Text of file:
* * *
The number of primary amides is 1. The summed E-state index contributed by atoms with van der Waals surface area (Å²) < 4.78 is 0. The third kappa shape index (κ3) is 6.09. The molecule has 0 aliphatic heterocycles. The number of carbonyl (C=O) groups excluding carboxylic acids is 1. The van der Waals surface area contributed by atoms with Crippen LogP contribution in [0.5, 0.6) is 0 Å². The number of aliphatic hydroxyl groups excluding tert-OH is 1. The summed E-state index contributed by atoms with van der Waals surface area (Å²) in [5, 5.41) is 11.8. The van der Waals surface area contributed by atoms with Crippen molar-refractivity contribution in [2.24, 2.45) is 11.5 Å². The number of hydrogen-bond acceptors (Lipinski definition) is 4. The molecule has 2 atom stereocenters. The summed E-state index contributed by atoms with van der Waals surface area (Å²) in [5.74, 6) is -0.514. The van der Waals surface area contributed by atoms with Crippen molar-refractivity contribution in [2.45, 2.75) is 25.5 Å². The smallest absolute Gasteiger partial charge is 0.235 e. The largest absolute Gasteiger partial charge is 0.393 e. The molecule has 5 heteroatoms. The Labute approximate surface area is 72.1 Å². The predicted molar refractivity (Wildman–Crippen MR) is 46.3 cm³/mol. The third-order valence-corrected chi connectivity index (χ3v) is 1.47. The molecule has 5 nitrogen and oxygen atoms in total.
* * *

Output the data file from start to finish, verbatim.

The number of primary amides is 1. The summed E-state index contributed by atoms with van der Waals surface area (Å²) < 4.78 is 0. The third kappa shape index (κ3) is 6.09. The molecule has 0 aliphatic heterocycles. The number of carbonyl (C=O) groups excluding carboxylic acids is 1. The van der Waals surface area contributed by atoms with Crippen LogP contribution in [0.5, 0.6) is 0 Å². The number of aliphatic hydroxyl groups excluding tert-OH is 1. The summed E-state index contributed by atoms with van der Waals surface area (Å²) in [5, 5.41) is 11.8. The van der Waals surface area contributed by atoms with Crippen molar-refractivity contribution in [2.24, 2.45) is 11.5 Å². The number of hydrogen-bond acceptors (Lipinski definition) is 4. The molecule has 2 atom stereocenters. The summed E-state index contributed by atoms with van der Waals surface area (Å²) in [5.74, 6) is -0.514. The van der Waals surface area contributed by atoms with Crippen molar-refractivity contribution in [2.45, 2.75) is 25.5 Å². The smallest absolute Gasteiger partial charge is 0.235 e. The largest absolute Gasteiger partial charge is 0.393 e. The molecule has 5 heteroatoms. The Labute approximate surface area is 72.1 Å². The predicted molar refractivity (Wildman–Crippen MR) is 46.3 cm³/mol. The third-order valence-corrected chi connectivity index (χ3v) is 1.47. The molecule has 5 nitrogen and oxygen atoms in total.